T is for time-bound: The key to SMART goals

SMART goals: No concept is more important to being an excellent manager of groups or individuals. SMART goals can set you free. They can set your employees free. They are the key to successful delegation. However, their misuse can lead to senseless micro-management, planning overkill and employee ennui. I thought I’d write a reliable guide to walking the fine line between using SMART goals to free you and your peeps, and rendering them listless with managerial overkill.

Over the years, a couple of the letters in the SMART acronym have taken on a life of their own. I’ll do what I can to trim them back a bit. Here are the versions I’ve come across:

S = specific

M=measurable, memorable

A=Achievable, actionable

R=relevant, realistic

T=timely, time-bound

I’m going to start with T. For one thing, it’s the easiest to do. Even more important though is this: It’s the key to managing energy, and managing energy is the key to performance. Without a deadline, even the most specific, measurable, important goal flops around like loose string on Itzak Perlman’s Stradivarius.

Nothing tightens up a team like a deadline. And, nothing ensures a deadline will be met like setting a follow-up date. That’s all it takes, really: Give a specific deadline, like “Saturday, 10:00am,” then set a follow-up date to check on progress: “Let’s talk on the phone in 3 days – how about 3:00 on Wednesday?”

You’ll be astonished at how quickly things start to move.

I can almost hear your objections: “But, Liz, isn’t that treating adults like children?” Or, “Why should I have to babysit my employees? They’re professionals. They know what to do – they should just do it.”

Except:  You don’t set follow-up dates for them. You set them for you. Setting and keeping follow-up dates are what allows you to manage a project without having to step in and do it yourself. Follow-up dates give you all the opportunities you need to manage well. Here’s what I mean:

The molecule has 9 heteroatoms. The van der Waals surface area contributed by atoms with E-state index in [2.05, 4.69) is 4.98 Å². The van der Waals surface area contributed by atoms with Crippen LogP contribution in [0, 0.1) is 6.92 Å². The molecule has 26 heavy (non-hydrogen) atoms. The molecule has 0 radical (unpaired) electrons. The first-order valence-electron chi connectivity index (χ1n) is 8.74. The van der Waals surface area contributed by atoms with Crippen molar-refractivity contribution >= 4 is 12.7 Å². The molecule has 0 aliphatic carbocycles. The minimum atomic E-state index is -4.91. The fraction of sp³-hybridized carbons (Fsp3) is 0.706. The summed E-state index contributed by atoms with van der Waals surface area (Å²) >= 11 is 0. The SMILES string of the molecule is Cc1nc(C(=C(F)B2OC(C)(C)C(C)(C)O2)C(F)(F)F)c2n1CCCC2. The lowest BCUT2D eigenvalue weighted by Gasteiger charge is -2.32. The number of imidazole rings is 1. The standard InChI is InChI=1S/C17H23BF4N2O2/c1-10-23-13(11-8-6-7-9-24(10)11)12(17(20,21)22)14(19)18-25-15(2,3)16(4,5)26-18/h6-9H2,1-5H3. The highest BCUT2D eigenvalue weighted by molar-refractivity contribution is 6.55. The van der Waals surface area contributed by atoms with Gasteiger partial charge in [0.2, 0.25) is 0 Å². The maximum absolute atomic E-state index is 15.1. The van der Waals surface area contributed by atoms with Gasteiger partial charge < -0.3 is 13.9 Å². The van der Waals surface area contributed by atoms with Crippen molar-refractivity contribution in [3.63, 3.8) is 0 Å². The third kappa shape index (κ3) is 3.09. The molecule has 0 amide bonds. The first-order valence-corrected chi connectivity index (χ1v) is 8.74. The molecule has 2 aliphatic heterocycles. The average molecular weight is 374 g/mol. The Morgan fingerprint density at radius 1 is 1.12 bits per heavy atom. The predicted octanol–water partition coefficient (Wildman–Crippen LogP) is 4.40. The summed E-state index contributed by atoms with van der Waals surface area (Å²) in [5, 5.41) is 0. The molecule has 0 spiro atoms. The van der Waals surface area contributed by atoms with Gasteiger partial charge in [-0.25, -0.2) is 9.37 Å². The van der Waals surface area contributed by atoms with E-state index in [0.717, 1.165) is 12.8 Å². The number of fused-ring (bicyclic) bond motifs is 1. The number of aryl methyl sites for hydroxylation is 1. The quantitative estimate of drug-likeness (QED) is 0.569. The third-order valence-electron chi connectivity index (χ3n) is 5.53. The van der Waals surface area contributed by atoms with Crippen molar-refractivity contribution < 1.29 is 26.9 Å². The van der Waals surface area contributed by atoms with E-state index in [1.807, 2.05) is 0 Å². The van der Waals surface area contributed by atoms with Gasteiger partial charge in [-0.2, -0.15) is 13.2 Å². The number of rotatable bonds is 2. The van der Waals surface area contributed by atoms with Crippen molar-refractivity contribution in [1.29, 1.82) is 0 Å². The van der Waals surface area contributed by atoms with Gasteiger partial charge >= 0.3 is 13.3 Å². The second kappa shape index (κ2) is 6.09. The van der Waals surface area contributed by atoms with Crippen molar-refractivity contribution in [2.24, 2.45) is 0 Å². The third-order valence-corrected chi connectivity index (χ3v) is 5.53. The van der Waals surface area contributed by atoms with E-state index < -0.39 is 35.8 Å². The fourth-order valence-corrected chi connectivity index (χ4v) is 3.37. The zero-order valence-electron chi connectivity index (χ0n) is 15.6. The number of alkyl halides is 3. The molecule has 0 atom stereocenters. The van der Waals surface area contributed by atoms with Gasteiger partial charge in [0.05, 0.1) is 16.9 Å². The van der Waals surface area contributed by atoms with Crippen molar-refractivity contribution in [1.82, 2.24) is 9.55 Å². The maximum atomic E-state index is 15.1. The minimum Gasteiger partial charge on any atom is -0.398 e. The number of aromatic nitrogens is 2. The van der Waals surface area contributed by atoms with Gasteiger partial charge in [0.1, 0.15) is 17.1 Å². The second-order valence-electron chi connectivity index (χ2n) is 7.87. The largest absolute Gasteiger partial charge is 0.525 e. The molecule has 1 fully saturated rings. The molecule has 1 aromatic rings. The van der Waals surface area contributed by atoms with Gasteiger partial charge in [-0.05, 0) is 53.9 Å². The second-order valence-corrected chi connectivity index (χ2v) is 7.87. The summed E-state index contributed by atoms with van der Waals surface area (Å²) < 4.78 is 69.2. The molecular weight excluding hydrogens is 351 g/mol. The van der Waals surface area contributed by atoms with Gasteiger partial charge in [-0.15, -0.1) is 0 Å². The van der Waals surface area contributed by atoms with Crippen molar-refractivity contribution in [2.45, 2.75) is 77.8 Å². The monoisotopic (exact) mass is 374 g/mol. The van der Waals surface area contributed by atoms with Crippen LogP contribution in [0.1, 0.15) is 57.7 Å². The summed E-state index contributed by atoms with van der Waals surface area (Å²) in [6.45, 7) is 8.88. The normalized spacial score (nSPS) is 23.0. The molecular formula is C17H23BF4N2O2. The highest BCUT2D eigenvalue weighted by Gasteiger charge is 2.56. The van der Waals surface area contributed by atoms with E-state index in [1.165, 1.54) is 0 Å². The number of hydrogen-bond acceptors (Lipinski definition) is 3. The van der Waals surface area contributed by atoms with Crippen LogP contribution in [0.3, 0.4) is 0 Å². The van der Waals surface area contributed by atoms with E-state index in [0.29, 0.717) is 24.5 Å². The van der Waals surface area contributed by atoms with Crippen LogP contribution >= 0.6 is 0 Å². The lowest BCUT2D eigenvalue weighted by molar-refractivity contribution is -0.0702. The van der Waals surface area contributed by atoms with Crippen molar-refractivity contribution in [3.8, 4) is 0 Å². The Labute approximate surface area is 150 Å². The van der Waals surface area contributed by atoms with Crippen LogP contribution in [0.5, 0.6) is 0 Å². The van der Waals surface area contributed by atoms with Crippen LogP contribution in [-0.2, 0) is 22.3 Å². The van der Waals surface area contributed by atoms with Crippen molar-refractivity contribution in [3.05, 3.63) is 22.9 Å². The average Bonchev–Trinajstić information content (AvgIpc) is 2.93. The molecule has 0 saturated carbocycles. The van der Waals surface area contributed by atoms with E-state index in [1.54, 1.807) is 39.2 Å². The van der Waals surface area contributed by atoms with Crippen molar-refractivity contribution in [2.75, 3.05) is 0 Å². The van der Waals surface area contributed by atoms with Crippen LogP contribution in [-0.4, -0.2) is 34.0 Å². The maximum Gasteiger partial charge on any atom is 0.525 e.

• Setting a follow-up date shows your commitment to the goal or task. Time spent is how you show people what’s important. When something is a high priority, you make time for it.
  • Setting a follow-up date shows your commitment to them. Time spent is how you show people that they are important to you.
  • Setting a follow up date gives you easy access to teachable moments. Regular contact makes this easier. The result is better alignment, early course correction and – best of all – the ability to express appreciation often.
  • Setting a follow-up date keeps you both current. Has there been change in the priority of this project? In relevant information?  Regular follow-up dates make it easy to pass this information along.

You see? All the critical tasks of a manager, there in easy, bite-sized pieces, built right into the fabric of your day. No inertia to break through, no big hill to climb to reach your goal. Follow-up dates enable you to tag on to the energy and momentum of the actual work while working your management agenda. They are a twofer.

But the primary reason you set a follow-up date may surprise you: It will give you instant feedback about how clear you were in the first place. And, take it from one who knows: You weren’t nearly as clear as you thought you were. You weren’t as comprehensive either. You may have forgotten some critical detail, or failed to think things through to a logical conclusion. Follow-up meetings show you this with painful clarity. It can be embarrassing to respond to questions that arise during a follow-up meeting, but it will be some of the best time you’ve ever spent.

Next week: S is for specific.

As always, I welcome your ideas, input and stories.

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